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Rodger D. Drabick

See below for our authors' tributes to Rodger.

Rodger D. Drabick was a nationally recognized quality engineering and systems testing expert with extensive experience in the Software Engineering Institute's Capability Maturity Model for software and process improvement. For nearly three decades in software quality assurance and testing, he was responsible for SQA initiatives and developing process improvement action plans at companies such as Amtrak, Bell-Atlantic, the Federal Aviation Authority, Kodak, and Lockheed Martin. He passed away in December 2007.

See below for our authors' tributes to Rodger.


Bibliography: Rodger D. Drabick

Best Practices for the
Formal Software Testing Process:
A Menu of Testing Tasks

ISBN: 978-0-932633-58-3
©2004   312 pages    softcover 
$35.95 (plus shipping)

Remembering Rodger D. Drabick

"Rodger was a long-time friend dating back to when we both worked for the Eastman Kodak Company. He was a giant in the field of software testing, starting from the days when we tested without a plan, and from those early days, he helped develop software testing into a respected career. We will miss you, Rodger."

Bill Perry, coauthor of Surviving the Top Ten
Challenges of Software Testing

"I was a colleague of Rodger's when we were both at Kodak. I always had great respect for Rodger's dedication to software quality and testing, and for his professionalism. Plus, he was just a super nice guy. We stayed in touch after we both left Kodak, and he was a very helpful reviewer for one of my books, on software peer reviews. I enjoyed exchanging periodic updates by e-mail with Rodger, and I will miss his good humor and great attitude. My thoughts are with his family."

Karl Wiegers, author of Creating a Software
Engineering Culture

"I have had the pleasure of working with Rodger and learning from his vast knowledge in software quality. When I went to my first QAI software testing conference in 1989, Rodger had been speaking about software testing and QA for many years. After hearing Rodger speak, I truly realized how much I didn't know about software quality! I have always looked up to him, counting him among the few pioneers upon whose shoulders we stand in the practice of software testing and QA today. I will remember him as one of the foundational people in my career. I will miss him!"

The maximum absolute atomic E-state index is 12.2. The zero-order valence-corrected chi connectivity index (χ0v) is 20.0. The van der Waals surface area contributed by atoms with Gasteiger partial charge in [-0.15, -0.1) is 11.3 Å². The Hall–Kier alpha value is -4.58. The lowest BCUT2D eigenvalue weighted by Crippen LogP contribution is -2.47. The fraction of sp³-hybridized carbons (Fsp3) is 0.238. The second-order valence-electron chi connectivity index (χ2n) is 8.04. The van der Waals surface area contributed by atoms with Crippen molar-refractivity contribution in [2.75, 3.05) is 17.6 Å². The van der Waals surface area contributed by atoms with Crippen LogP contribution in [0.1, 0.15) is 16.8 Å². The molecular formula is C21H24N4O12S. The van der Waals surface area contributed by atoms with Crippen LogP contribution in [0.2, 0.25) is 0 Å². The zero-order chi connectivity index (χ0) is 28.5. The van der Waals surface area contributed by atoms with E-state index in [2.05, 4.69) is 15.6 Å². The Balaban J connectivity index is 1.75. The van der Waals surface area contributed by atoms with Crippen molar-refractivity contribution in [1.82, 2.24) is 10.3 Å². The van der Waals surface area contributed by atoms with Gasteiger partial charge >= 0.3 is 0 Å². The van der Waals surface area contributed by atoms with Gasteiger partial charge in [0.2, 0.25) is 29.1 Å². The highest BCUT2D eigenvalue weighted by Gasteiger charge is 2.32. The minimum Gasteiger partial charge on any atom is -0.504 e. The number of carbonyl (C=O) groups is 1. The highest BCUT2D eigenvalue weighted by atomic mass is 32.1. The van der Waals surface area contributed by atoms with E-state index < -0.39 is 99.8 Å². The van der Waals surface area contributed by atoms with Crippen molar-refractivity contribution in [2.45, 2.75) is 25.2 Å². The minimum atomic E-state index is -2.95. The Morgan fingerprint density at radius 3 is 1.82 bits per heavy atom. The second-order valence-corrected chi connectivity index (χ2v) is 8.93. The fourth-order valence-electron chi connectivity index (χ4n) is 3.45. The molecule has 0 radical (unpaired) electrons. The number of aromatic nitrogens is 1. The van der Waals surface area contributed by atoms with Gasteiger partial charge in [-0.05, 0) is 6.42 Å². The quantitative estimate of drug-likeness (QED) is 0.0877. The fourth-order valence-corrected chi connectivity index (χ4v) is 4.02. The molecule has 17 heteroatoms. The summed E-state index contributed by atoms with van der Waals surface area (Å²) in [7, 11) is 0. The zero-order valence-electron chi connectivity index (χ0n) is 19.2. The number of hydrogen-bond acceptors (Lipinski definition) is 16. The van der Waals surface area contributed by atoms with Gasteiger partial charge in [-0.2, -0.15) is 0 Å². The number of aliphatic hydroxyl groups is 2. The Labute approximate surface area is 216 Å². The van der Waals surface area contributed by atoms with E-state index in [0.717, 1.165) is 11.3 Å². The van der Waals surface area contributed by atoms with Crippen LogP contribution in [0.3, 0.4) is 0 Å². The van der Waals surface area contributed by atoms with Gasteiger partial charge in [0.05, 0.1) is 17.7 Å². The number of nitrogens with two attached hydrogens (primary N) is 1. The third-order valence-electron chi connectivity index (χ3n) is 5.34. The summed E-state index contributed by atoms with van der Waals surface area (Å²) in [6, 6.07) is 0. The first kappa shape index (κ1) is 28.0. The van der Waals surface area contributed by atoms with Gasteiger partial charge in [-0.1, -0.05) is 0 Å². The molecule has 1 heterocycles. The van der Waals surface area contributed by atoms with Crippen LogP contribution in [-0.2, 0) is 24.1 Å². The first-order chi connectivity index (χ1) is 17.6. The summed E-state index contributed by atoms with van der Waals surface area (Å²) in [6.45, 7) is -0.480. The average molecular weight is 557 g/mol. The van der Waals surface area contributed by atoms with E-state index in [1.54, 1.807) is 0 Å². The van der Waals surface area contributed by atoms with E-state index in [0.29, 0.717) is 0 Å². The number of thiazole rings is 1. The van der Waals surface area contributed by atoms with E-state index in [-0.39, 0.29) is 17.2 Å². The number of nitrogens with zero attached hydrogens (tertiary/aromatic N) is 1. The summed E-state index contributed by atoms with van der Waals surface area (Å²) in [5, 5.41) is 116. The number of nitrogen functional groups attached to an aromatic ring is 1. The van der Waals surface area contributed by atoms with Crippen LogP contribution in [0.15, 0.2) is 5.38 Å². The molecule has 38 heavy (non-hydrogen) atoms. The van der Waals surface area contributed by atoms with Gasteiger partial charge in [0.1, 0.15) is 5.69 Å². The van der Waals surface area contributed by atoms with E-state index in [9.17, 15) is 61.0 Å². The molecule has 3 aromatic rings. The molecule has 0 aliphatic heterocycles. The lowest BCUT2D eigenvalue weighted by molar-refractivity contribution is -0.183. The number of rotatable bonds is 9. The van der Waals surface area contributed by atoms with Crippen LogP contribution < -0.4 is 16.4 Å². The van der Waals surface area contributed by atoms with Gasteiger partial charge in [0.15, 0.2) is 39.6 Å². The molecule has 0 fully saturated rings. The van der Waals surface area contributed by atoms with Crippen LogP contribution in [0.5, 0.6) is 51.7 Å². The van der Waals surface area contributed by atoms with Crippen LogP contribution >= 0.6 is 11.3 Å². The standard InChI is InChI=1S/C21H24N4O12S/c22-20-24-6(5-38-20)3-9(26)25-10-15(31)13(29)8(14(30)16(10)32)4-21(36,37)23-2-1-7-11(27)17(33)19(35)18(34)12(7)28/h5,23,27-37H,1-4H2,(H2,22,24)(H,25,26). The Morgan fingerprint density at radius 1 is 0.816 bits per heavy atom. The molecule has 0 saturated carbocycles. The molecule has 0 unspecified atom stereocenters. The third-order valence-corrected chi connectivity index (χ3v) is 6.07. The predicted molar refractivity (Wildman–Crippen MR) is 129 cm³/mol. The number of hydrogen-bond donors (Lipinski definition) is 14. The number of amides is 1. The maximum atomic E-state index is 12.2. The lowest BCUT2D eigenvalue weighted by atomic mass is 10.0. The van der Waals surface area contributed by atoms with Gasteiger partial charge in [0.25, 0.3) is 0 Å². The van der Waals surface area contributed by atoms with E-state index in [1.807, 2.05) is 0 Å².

Randy Rice, coauthor of Surviving the Top Ten
Challenges of Software Testing

"I did not know Rodger, but I admired his work and put it to good practice. Here is how:
      "A few years ago, my brother Bradley accepted a position at Microsoft as a testing manager. Bradley had been in test for years, but Microsoft was a different place. He did not understand what they were doing! Microsoft's practices made no sense to him. He thought he had made a mistake, and was ready to call it quits.
      "Bradley and I started to talk on Saturdays. We explored what had happened during the previous week and discussed actions to take for the coming week and beyond. The real issue was that Bradley knew a great deal about test and Microsoft didn't. We used Rodger's book to validate Bradley's experiences and to build a strategy to change Microsoft.
      "Rodger's book was our template, our guide, and our reference source. In three years, Bradley went from a baffled leader of a small team of five testers to a visionary test manager leading more than 150 testers assigned to a major product. During this time, Bradley became well-loved for bringing sanity and order to both the testing and development processes.
      "Rodger was unaware of how his work contributed to the betterment of the lives of many people living in the Seattle region. How were these lives better? Here is one example:
      "In Bradley's division, the regular product release cycle aimed at the end of the year. Before Bradley started at Microsoft, most of the 150 testers could not be with their families and their children during the year-end holidays. It was sad. This caused all sorts of conflict and disappointment. However, after embracing Rodger's best practices, development and test were so well controlled that every member of Bradley's organization was able to take all the time he or she needed to be with family during the holidays.
      "What a fine legacy to leave: Rodger will be missed even by people who never knew him."

Norm Kerth, author of Project Retrospectives


Excerpt from Best Practices for the Formal Software Testing Process: "The Need for the Formal Testing Process Model"

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